Sikorsky, a Lockheed Martin company, completed 30-minutes of uninhabited flight with the optionally piloted vehicle (OPV) over the U.S. Army installation at Fort Campbell, Kentucky on February 5th. An additional uninhabited flight was also conducted on February 7th – DARPA Public Affairs reports.
The Black Hawk was retrofitted with Sikorsky MATRIX™ autonomy technologies that form the core of ALIAS and can change the way aviators and air crews execute their missions by providing assistance when flying with limited visibility or without communications.
ALIAS is a flexible, extensible automation architecture for existing manned aircraft that enables safe reduced crew operations, which facilitates the addition of high levels of automation into existing aircraft. It also provides a platform for integrating additional automation or autonomy capabilities tailored for specific missions.
The UH-60A Black Hawk helicopter, identifiable by DARPA’s logo and tail number N60-OPV, took off with no crew onboard to show ALIAS ability to adapt to various mission environments. The uninhabited Black Hawk navigated at typical speed and altitude through a simulated cityscape, avoiding imagined buildings while re-planning in real-time. All the while, onboard sensor simulation provides real-time obstacle data.
This flight marks the first time a UH-60 has flown autonomously and builds on recent demonstrations at the U.S. Army’s Project Convergence 2021. It illustrates how ALIAS-enabled aircraft can help soldiers successfully execute complex missions with selectable levels of autonomy.
“With reduced workloads pilots can focus on mission management instead of the mechanics,” said Stuart Young, program manager in DARPA’s Tactical Technology Office. “This unique combination of autonomy software and hardware will make flying both smarter and safer.”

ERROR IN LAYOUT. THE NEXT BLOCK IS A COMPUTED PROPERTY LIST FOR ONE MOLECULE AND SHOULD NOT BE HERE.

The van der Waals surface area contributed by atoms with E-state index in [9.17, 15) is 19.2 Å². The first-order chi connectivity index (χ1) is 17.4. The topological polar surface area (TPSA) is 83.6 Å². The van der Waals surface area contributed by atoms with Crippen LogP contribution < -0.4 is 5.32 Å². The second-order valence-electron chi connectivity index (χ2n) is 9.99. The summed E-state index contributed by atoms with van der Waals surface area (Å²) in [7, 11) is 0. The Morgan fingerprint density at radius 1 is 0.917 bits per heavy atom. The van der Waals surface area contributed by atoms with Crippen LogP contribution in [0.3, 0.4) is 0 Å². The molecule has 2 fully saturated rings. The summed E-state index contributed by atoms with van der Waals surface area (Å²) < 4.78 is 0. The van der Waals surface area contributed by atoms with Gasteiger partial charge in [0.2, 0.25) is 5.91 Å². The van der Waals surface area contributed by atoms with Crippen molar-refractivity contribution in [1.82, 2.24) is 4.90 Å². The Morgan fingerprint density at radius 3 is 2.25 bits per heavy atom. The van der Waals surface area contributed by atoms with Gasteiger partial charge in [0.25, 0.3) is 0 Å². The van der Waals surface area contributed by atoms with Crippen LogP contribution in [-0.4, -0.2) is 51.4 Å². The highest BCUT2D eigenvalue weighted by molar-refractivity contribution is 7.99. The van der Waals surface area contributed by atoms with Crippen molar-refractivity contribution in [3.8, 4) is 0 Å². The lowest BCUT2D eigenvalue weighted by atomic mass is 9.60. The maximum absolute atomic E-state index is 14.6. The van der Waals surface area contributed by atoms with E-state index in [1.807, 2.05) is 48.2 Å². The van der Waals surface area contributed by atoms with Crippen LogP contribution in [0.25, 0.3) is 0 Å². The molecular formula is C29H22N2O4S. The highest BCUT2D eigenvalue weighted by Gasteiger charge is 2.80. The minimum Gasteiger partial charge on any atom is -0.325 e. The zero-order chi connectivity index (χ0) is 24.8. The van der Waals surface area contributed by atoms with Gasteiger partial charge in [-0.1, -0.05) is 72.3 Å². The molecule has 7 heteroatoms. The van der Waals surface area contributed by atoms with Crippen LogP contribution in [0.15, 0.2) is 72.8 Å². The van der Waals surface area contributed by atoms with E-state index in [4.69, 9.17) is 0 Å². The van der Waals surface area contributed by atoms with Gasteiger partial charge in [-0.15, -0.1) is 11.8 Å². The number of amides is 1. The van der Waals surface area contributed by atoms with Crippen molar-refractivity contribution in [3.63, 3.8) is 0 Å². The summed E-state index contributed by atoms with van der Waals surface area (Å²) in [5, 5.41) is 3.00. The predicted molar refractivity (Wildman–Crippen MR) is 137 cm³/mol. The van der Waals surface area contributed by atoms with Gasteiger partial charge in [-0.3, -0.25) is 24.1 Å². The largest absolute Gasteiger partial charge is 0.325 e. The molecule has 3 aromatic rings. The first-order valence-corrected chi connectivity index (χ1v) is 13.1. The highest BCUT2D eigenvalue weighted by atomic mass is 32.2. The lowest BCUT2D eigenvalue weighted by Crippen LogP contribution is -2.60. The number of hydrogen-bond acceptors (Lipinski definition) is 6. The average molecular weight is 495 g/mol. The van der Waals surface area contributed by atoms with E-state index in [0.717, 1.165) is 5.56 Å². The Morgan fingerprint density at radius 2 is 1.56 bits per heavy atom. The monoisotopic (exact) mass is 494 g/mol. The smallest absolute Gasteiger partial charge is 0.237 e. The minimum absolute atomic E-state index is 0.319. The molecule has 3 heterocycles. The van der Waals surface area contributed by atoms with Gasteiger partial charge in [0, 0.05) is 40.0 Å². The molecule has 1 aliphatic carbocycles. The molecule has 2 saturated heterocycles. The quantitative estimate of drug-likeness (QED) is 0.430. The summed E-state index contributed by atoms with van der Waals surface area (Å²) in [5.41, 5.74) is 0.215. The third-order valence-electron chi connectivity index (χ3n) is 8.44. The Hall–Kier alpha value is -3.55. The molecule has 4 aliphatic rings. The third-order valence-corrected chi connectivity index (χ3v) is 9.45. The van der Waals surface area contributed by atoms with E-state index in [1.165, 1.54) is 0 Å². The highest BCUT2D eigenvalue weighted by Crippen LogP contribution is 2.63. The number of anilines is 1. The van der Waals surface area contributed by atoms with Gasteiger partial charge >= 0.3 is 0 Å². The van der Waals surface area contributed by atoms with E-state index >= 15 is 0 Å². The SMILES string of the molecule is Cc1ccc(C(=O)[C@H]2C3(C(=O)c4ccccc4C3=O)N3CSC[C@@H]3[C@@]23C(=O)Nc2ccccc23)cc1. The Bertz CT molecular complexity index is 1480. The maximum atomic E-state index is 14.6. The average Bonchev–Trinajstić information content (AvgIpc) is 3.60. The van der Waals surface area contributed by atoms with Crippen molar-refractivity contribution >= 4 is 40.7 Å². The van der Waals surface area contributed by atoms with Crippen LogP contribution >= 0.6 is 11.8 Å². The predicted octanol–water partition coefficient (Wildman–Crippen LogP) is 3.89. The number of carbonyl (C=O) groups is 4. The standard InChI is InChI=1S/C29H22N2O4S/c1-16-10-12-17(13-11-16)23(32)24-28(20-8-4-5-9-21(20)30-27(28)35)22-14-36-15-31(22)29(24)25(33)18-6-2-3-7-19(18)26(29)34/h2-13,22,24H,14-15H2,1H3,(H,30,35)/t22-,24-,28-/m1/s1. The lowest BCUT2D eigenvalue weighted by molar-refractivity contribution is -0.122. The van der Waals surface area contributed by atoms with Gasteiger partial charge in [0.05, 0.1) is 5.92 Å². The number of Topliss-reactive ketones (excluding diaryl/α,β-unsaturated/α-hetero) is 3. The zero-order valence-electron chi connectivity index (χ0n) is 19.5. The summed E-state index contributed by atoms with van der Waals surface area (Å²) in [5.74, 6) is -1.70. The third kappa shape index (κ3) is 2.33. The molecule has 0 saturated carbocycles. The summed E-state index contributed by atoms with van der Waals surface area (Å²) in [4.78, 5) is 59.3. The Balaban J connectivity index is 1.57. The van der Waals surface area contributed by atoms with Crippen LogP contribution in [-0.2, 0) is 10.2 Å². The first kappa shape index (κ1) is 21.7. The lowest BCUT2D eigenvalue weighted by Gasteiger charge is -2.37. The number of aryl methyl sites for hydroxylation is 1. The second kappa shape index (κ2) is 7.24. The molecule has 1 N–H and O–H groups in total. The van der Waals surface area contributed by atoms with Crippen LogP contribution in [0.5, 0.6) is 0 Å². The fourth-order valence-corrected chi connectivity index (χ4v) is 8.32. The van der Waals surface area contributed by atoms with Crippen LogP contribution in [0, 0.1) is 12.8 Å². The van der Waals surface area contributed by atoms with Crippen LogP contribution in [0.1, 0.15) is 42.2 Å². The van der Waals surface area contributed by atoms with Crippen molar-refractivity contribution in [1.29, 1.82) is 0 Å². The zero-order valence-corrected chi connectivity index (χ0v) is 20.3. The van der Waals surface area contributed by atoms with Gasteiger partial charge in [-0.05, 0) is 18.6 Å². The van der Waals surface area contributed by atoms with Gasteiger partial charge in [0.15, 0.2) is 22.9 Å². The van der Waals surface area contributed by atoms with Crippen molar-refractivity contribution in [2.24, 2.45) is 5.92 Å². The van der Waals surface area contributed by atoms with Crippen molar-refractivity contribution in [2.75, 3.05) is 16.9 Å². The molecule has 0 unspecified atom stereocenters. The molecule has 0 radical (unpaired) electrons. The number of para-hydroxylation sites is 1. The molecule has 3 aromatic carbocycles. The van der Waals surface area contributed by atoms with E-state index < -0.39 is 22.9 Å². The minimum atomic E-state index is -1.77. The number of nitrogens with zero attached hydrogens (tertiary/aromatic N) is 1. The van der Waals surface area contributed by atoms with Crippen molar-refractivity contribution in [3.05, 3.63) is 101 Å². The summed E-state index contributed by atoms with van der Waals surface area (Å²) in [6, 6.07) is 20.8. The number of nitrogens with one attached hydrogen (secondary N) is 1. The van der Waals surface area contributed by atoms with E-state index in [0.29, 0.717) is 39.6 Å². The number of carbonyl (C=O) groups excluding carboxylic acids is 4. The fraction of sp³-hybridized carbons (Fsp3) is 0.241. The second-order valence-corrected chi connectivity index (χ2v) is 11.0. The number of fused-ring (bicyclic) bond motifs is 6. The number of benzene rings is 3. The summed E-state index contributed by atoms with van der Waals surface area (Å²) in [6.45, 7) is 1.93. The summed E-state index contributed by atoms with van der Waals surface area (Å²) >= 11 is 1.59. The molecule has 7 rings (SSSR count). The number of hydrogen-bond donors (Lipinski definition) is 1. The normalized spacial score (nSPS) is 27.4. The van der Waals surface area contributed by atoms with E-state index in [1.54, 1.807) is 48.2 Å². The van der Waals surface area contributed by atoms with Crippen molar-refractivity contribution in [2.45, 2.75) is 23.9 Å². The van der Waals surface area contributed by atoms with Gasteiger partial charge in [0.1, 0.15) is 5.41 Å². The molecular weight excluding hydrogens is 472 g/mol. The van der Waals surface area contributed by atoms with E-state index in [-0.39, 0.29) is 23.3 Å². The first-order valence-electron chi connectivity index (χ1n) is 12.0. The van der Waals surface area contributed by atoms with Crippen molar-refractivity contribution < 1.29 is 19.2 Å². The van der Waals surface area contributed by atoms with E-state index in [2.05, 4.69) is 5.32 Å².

The ALIAS program has leveraged the considerable advances in aircraft automation systems over the past 50 years, as well as similar advances in remotely piloted aircraft. Even in today’s most automated aircraft, pilots must still manage complex interfaces and respond to unexpected situations.
ALIAS aims to support execution of an entire mission from takeoff to landing, including autonomously handling contingency events such as aircraft system failures. Easy-to-use interfaces facilitate supervisor-ALIAS interaction.
“With ALIAS, the Army will have much more operational flexibility,” said Young. “This includes the ability to operate aircraft at all times of the day or night, with and without pilots, and in a variety of difficult conditions, such as contested, congested, and degraded visual environments.”
The Army is currently exploring potential use cases for technologies such as ALIAS, including those outlined in the U.S. Army’s Future Vertical Lift (FVL) program.
Within the next month, the ALIAS program plans to conduct the first flight of a fly-by-wire M-model Black Hawk at Fort Eustis, Virginia.
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